The Section 106 review process is an integral component of the National Historic Preservation Act (NHPA) of 1966. Prior to the NHPA being enacted, it was not uncommon for nationally significant historic resources to be irreversibly damaged or destroyed by many federal undertakings. Section 106 of the NHPA requires each federal agency to identify and assess the effects their actions will have on historic resources. The process requires each federal agency to consider public views and concerns about historic preservation issues when making final project decisions. The ultimate goal of Section 106 is to seek agreement among these participants regarding preservation matters arising during the review process.
Within GSA, Section 106 is managed by the Regional Historic Preservation Officer (RHPO). Regulations issued by the Advisory Council on Historic Preservation (ACHP) guide the Section 106 review process, specifying actions federal agencies must take to meet their legal obligations. The regulations are published in the Code of Federal Regulations at 36 CFR Part 800, “Protecting Historic Properties.”
Section 106 has four basic steps:
- Initiate consultation by notifying the appropriate consulting parties. Consultation is between the federal agency, the State Historic Preservation Officer (SHPO) or Tribal Historic Preservation Officer (THPO), and other consulting parties including but not limited to the ACHP, certified local governments, and members of the general public with an economic, social or cultural interest in the project.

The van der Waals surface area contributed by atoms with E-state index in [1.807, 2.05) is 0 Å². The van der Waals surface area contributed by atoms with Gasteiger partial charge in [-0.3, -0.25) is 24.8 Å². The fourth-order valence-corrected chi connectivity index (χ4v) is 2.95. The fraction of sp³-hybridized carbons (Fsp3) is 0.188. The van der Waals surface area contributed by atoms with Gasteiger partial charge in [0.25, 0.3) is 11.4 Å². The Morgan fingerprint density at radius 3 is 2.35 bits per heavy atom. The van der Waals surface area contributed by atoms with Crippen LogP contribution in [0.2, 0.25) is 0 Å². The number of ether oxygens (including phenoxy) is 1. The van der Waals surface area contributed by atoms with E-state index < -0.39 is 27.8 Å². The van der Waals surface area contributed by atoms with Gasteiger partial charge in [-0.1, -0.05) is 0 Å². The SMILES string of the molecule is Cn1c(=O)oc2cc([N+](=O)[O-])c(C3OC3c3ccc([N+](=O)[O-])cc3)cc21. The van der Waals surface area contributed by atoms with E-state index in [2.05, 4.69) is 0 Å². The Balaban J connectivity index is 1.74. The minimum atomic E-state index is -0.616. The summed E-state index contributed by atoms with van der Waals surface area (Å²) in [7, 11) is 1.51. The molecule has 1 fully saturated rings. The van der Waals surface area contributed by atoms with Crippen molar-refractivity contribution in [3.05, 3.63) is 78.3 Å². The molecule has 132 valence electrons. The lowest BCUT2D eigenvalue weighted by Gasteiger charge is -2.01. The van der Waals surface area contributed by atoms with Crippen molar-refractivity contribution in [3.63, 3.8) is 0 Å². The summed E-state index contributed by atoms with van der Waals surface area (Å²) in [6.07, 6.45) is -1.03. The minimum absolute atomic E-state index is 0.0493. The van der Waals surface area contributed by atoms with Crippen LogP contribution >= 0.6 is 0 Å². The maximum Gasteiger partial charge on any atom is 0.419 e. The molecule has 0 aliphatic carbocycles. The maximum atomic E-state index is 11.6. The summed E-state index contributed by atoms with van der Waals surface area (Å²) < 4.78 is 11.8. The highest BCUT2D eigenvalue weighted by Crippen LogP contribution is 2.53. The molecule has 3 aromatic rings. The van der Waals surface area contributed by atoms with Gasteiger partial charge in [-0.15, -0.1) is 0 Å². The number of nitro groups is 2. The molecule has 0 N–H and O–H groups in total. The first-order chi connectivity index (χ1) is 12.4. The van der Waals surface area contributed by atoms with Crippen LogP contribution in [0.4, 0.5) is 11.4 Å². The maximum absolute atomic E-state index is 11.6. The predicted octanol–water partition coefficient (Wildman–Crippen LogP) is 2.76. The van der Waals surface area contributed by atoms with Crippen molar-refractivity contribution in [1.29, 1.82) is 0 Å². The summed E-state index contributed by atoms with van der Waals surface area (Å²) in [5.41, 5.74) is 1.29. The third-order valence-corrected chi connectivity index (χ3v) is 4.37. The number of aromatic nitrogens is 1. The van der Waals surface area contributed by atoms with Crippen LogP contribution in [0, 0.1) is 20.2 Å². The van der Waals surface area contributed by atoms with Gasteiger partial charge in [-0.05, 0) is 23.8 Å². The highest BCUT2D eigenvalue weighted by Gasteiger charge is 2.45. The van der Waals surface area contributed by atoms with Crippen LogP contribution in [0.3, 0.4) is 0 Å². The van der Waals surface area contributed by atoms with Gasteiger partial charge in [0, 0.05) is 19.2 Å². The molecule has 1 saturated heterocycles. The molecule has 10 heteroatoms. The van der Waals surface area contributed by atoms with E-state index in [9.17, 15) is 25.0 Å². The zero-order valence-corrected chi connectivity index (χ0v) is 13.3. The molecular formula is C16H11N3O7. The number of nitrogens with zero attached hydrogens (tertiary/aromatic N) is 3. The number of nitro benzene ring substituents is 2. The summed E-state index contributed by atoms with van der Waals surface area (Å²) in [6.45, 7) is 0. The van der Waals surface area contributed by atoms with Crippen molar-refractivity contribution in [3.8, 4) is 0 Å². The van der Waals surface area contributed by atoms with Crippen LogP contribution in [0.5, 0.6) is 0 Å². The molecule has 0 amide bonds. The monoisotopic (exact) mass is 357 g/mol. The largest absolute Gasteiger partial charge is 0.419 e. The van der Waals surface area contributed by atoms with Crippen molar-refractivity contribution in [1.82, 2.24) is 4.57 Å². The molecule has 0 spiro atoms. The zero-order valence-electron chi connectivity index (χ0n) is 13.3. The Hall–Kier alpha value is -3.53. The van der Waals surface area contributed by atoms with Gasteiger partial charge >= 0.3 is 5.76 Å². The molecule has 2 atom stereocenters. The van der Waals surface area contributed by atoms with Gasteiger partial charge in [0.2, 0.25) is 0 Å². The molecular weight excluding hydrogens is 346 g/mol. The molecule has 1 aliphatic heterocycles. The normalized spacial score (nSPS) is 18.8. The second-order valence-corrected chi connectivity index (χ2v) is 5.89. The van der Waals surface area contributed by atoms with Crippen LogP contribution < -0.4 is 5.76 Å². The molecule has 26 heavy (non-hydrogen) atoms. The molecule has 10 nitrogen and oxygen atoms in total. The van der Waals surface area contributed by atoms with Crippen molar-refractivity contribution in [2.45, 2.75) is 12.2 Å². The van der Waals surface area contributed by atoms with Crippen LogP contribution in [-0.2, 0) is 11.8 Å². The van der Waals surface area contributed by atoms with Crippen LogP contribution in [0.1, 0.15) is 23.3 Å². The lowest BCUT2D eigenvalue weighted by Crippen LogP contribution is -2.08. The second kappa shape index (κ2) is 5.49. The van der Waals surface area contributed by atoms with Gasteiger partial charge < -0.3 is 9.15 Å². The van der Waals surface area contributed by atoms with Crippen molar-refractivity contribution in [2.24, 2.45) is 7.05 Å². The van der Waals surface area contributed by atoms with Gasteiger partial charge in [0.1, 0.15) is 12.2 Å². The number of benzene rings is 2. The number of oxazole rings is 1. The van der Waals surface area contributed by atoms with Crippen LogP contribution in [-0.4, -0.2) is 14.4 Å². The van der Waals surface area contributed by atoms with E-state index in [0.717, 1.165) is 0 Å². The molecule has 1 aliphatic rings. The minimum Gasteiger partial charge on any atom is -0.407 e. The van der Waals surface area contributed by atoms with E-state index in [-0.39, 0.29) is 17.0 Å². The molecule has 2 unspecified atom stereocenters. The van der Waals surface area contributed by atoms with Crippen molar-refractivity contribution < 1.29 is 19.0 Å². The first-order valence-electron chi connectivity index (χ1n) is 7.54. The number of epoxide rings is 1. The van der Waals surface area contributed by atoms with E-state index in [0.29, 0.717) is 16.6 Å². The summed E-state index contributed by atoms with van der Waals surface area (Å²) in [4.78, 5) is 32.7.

- Identify properties that may be affected by the project and determine if the property or properties are historic as determined by eligibility or listing on the National Register of Historic Places.
- Assess the effects of the undertaking on the resources in consultation with the SHPO or THPO and establish if they are adverse. Determining adverse effects on historic resources is based on criteria established by the regulations, 36 CFR Part 800 of the ACHP.
- Resolve adverse effects by developing and evaluating alternatives that could avoid, minimize, or mitigate these impacts on historic resources. The result of consultation is a Memorandum of Agreement (MOA) or a Programmatic Agreement (PA). The MOA or PA is a legally binding document, which evidences the agency’s compliance with Section 106 and records the outcome of consultation and the effects of an agency’s project, projects or program on historic resources.